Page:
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RE: [Linux-cluster] Postfix active/active mail cluster




Thanx for information. Just, I said be carrefull. My organization is below.
 
LVS -> 78.189.X.X    {25,143}
MAIL1 -> 78.189.X.X {25,143}
MAIL2 -> 78.189.X.X {25,143}
MAIL3 -> 78.189.X.X {25,143}
 
SMTPGW -> 78.189.Y.Y {All outgoing traffic}
 
sh $ host -t ptr 78.189.Y.Y
Y.Y.189.78.in-addr.arpa domain name pointer xxxx.exampledomain.com


--
Mehmet CELIK
Istanbul/TURKEY


> Date: Sun, 23 Mar 2008 01:33:36 +0000
> From: gordan bobich net
> To: linux-cluster redhat com
> Subject: Re: [Linux-cluster] Postfix active/active mail cluster
>
> Mehmet CELIK wrote:
> >
> > Hi, of course, you can do this. so, each node on *LVS will respond
> > active.
>
> Not much point - DNS load balancing works just fine for a mail server.
> Or you can use the cluser resource manager to migrate the IP of a downed
> node to another node.
>
> > But, this is different from storage subject. The IMAP don't be
> > problem. But, the SMTP can be a problem. Because, you have dynamic ip on
> > the RBL checks. For this, you must use smtp gateway. All outgoing smtp
> > traffic must be from a single IP.
>
> I don't remember anyone saying that dynamic IPs are used. Just because
> the mail cluster has a different IP for each host doesn't make them
> dynamic. RBLs that block dynamic IPs largely only block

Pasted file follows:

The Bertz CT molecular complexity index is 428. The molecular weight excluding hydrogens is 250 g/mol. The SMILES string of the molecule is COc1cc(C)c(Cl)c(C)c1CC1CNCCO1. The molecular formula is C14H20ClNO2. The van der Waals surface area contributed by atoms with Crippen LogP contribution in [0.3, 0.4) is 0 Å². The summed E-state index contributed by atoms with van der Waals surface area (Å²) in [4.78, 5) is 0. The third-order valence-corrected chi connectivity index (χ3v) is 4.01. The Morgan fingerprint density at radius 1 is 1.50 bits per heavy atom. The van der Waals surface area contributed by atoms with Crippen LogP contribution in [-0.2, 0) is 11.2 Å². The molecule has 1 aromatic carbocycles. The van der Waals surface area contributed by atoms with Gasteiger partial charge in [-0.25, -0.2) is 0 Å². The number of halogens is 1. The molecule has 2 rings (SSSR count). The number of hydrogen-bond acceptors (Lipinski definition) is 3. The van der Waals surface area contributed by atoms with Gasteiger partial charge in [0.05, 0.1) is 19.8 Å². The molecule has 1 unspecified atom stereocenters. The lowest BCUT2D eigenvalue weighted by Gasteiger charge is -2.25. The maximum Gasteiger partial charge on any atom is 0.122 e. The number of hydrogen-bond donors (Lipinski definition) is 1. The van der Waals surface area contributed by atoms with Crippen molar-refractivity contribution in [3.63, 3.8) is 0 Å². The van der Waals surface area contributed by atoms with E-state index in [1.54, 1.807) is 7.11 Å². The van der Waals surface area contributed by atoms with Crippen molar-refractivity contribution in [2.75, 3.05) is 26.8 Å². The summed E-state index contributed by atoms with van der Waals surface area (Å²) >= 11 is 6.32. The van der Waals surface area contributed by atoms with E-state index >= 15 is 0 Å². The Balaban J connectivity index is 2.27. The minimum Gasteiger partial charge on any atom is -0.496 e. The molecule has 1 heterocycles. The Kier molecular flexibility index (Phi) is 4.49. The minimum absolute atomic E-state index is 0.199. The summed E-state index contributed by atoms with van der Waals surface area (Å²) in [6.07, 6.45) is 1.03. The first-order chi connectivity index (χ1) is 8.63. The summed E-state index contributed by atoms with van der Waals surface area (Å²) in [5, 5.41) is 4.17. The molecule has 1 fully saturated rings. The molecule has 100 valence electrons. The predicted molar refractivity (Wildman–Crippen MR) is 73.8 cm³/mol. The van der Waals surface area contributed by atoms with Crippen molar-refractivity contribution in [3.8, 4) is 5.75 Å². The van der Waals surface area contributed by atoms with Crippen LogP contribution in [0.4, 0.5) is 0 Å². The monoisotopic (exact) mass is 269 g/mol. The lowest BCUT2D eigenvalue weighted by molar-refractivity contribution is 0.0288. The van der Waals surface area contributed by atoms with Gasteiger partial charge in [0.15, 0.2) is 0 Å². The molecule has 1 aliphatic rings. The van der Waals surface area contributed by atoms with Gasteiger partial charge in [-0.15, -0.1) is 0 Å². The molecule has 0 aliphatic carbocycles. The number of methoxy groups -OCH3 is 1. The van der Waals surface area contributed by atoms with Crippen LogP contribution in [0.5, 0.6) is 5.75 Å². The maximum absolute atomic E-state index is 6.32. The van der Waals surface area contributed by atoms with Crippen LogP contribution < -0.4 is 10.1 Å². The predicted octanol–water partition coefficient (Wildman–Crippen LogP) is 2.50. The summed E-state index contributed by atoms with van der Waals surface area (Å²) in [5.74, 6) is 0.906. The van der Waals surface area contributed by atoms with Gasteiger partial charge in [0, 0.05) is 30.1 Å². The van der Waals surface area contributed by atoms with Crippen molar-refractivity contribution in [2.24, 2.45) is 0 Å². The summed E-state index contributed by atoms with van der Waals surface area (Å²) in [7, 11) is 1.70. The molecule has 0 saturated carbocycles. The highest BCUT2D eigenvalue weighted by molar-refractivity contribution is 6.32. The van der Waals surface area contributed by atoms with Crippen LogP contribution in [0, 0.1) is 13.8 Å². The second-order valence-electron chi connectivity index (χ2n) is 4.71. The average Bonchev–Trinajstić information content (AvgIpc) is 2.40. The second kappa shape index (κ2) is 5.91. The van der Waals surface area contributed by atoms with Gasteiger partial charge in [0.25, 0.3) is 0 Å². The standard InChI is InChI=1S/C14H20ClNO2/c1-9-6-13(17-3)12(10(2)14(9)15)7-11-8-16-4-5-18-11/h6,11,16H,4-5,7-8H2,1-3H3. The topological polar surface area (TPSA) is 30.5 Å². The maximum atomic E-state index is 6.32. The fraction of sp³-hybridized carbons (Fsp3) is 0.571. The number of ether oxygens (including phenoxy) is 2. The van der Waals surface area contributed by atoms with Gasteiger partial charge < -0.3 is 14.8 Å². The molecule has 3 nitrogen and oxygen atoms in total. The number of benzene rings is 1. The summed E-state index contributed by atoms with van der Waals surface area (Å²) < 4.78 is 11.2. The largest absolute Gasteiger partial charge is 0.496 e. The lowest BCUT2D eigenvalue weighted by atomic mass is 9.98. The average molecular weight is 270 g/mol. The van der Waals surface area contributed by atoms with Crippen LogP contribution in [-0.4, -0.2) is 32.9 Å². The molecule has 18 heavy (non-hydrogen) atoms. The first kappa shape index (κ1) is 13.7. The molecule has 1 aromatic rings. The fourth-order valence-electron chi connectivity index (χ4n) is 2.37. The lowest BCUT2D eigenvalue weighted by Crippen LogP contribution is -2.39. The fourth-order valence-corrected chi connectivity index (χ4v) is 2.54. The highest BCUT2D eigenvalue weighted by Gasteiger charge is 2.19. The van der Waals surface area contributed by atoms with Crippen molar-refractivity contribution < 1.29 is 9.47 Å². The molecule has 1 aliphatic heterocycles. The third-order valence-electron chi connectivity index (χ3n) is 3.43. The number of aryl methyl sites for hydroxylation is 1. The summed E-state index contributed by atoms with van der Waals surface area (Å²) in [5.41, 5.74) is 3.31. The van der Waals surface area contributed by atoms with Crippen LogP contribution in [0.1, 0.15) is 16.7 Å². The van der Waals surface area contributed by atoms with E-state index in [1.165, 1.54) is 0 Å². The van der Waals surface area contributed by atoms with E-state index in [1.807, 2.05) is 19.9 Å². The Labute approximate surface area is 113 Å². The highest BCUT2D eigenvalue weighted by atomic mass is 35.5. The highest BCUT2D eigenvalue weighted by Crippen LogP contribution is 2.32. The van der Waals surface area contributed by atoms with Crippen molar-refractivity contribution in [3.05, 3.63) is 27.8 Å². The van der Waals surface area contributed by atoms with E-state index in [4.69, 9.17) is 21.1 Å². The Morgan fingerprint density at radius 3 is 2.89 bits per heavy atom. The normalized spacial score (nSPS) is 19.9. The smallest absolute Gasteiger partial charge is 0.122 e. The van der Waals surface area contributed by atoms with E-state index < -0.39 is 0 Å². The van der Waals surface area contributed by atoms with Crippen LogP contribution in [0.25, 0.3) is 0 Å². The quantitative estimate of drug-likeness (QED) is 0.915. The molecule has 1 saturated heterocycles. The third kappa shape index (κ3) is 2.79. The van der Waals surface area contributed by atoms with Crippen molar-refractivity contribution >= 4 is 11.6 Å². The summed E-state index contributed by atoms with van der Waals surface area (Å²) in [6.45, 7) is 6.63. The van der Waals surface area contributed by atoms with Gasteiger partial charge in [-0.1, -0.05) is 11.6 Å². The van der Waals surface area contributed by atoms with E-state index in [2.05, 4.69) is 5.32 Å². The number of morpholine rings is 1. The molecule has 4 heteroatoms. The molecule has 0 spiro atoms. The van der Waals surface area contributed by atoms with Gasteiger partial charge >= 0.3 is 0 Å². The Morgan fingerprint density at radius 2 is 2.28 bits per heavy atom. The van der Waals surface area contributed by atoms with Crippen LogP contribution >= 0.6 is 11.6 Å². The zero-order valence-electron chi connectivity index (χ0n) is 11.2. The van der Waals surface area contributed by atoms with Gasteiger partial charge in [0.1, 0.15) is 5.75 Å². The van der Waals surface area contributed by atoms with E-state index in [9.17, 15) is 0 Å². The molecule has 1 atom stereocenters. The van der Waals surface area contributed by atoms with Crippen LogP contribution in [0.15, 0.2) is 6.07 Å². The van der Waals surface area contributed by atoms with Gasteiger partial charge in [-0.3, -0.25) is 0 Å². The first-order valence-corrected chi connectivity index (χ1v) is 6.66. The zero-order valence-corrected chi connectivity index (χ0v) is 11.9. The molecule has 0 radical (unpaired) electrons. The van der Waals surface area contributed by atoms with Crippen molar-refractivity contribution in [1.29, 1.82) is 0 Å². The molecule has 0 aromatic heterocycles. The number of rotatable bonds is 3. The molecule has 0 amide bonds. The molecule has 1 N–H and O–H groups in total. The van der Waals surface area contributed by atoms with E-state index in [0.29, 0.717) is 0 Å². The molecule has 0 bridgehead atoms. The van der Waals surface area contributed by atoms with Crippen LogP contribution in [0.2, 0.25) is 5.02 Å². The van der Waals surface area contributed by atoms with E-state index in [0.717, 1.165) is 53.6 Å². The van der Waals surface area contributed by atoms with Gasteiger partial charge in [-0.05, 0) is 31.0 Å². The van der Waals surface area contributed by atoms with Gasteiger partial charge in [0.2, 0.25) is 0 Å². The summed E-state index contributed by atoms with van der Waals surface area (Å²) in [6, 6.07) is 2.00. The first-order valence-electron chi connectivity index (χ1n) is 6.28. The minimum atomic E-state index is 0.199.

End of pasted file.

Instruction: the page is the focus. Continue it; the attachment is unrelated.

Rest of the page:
> dial-up/broadband dynamic IP ranges, and I don't thing the original
> poster ever suggested that this is the sort of range the mail cluster
> he's building will be on.
>
> There is no RFC that states that all mail from a domain must come from
> one IP. Having multi-homed mail servers with multiple IPs is perfectly
> RFC compliant. Google do it, for example, as do many other mail service
> providers. The main issue with this is that there are people who use
> fundamentally broken anti-spam measures like greylisting, which fall
> over flat on their face when consecutive delivery attempts come from
> different IPs. Breaking your mail cluster scalability to work around
> someone's broken mail system is, IMO, not the correct solution.
>
> However, as I mentioned in the other post on this thread, if you make
> the mail spool local rather than shared, then the outgoing mail will not
> bounce between the nodes - it will remain on the same node until
> successfully delivered (or bounced). This works around the problem of
> broken mail systems.
>
> Gordan
>
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